Explanation:

Ligands bind to receptors, which cause conformational changes and various effects on the cell. Integral membrane proteins span the lipid bilayer. These proteins commonly act as receptors and bind to ligands to produce conformation changes. They cannot leave the lipid bilayer, and thus are never ligands that can bind to other receptors.

Ligands are generally small ions or molecules, such as glucose or triglycerides. Calcium ions act as second messenger ligands in signal transduction. Steroid hormones, like testosterone, bind to proteins in the nucleus to alter transcription patterns. Neurotransmitters bind to receptors on dendrites to cause action potential propagation. Inhibitors can bind to receptors to block other ligands from interacting.

Example Question #1 : Understanding Receptors And Ligands

Which of the following is NOT true regarding receptors and ligands?

Possible Answers:

Ligands usually make covalent bonds with their receptors.

It is possible for a receptor to bind more than one ligand.

Ligands are usually proteins.

The receptor for a ligand may either be on the cell's surface or inside the cytoplasm.

Binding of a ligand always turns on the protein to which it is bound.

Correct answer:

Ligands usually make covalent bonds with their receptors.

Explanation:

Ligands and receptors are both usually proteins. Since proteins can fold into a wide variety of shapes, the receptor-ligand interaction is very specific. In some cases, certain receptors will bind two ligands that are similar in structure. For example, hemoglobin binds to both  and , but binds  with much higher affinity. Ligands bind receptors using only weak bonds (hydrogen bonds and Van der Waals forces). Depending on the nature of the ligand (whether it can cross the lipid bilayer or not), its receptor may be either on the cell's surface, floating in the cytoplasm, or on the nuclear membrane.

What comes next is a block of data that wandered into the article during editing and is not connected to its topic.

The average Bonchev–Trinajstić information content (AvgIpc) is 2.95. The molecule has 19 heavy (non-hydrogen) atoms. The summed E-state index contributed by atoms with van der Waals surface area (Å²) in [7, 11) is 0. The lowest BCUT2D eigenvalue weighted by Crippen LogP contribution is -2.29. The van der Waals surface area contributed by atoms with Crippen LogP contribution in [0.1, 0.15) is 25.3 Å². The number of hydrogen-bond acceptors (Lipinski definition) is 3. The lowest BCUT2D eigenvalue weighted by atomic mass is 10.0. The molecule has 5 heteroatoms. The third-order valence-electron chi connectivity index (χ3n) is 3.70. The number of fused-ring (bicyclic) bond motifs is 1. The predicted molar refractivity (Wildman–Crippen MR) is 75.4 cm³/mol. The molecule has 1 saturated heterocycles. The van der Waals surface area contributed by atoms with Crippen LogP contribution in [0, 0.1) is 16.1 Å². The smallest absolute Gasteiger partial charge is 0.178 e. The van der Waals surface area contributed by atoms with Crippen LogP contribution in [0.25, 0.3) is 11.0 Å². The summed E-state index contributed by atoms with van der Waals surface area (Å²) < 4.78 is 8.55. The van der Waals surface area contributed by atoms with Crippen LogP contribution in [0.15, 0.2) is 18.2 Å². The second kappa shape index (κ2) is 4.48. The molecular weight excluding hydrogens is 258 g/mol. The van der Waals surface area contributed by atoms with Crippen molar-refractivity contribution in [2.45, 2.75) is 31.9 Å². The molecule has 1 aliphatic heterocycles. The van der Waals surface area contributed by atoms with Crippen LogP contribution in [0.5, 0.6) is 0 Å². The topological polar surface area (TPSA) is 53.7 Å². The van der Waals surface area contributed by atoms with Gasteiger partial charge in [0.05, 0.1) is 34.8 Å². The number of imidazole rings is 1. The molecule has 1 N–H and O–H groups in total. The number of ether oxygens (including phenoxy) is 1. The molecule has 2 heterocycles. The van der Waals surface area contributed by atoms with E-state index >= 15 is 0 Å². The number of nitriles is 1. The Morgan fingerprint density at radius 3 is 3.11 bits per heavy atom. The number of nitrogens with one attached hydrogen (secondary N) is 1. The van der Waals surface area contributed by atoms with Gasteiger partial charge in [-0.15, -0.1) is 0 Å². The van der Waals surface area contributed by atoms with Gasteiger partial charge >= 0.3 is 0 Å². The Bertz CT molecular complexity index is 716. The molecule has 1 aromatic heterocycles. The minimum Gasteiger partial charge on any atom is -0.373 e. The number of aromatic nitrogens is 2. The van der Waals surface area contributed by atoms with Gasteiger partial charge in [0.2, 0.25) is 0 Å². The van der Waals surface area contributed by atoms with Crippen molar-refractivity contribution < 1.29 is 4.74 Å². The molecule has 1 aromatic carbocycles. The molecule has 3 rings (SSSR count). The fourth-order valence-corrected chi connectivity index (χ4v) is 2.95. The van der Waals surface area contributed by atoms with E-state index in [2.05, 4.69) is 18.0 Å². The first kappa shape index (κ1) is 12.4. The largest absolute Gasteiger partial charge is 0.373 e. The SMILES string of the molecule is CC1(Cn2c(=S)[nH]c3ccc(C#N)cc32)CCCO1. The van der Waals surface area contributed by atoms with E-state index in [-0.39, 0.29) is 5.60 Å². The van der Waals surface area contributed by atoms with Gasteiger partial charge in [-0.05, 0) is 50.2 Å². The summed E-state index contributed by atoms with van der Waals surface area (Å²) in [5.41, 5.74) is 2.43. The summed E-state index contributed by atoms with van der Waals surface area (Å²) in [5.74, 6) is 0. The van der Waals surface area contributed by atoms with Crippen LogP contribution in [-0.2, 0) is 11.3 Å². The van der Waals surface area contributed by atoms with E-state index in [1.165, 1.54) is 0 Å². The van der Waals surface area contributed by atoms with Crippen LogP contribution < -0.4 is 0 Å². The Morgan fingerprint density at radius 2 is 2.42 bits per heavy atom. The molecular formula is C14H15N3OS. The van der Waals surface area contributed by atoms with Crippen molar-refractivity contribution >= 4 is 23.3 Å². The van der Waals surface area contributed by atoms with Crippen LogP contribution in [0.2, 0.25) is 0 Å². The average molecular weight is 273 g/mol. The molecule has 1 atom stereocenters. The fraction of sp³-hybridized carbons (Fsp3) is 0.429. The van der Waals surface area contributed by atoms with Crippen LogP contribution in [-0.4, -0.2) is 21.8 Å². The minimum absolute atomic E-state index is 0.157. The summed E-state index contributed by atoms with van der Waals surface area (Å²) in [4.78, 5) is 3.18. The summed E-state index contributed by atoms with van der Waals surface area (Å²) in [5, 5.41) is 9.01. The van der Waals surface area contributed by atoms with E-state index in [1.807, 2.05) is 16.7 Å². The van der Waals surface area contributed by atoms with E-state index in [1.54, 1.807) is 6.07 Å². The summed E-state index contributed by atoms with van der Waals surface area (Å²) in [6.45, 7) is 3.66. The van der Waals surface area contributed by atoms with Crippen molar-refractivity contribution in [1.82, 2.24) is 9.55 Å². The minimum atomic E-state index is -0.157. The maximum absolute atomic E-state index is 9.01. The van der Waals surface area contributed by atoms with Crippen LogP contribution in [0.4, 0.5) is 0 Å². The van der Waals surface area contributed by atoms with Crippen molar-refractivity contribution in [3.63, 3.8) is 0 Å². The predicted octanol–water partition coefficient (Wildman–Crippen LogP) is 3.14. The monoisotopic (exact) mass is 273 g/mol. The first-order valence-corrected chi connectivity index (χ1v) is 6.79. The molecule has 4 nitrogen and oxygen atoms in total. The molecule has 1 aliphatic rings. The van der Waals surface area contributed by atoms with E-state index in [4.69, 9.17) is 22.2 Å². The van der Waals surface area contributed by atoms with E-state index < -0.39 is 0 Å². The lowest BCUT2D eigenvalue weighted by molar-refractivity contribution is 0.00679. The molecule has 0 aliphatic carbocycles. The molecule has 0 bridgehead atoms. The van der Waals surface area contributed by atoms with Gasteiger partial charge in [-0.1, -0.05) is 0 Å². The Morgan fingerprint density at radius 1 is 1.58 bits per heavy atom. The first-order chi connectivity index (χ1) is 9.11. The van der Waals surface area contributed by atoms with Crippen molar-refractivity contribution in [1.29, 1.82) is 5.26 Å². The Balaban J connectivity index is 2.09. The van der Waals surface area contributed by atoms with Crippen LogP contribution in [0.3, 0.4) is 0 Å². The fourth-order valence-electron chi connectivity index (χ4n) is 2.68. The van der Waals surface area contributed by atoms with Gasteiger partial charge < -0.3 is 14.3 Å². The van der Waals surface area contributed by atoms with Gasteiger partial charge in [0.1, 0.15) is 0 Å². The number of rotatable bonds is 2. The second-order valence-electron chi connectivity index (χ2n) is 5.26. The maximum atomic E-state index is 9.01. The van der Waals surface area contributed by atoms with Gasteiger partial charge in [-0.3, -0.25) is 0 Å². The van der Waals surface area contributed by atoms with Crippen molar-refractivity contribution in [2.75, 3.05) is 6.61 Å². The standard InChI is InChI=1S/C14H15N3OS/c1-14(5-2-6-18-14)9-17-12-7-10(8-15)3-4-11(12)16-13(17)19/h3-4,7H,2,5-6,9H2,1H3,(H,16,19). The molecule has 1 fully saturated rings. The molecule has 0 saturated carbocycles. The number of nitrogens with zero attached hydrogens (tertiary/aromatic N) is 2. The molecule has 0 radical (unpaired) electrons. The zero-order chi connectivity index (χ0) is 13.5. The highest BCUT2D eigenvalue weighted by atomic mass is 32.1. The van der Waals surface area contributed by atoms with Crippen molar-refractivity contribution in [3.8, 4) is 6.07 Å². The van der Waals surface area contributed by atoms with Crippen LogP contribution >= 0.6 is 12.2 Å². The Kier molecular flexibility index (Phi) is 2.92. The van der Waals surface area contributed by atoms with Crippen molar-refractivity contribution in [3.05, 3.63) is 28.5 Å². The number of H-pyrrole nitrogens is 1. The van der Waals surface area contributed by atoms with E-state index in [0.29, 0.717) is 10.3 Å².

Example Question #1 : Understanding Receptors And Ligands

Which of the following includes the four most common groups of ligands in biology?

Possible Answers:

Substrates, activators, neurotransmitters, and tracers

Substrates, inhibitors, activators, and neurotransmitters

Inhibitors, activators, neurotransmitters, and tracers

Substrates, inhibitors, activators, and tracers

Substrates, inhibitors, neurotransmitters, and tracers

Correct answer:

Substrates, inhibitors, activators, and neurotransmitters

Explanation:

In biochemistry, ligands are any substance that forms a complex with a biomolecule to serve a biological purpose. The four primary types of ligands have their functional state determined by their three-dimensional chemical conformation. Tracers in the body often take the form of radioligands, but are not ligands themselves.

Example Question #1 : Transport And Signaling

Chemotaxis refers to movement of an organism in response to which of the following stimuli?

Possible Answers:

Vibrations

Chemicals

Sound

Gravity

Light

Correct answer:

Chemicals

Explanation:

Chemotaxis refers to the movement of an organism in response to a chemical stimulus. Single or multicellular organisms may direct their movements according to certain chemicals in their environment. This is important because these organisms need to find food, flee from harmful substances, and chemotaxis also aids in development. Positive chemotaxis is movement towards a higher concentration of the chemical, whereas negative chemotaxis is movement away from the chemical.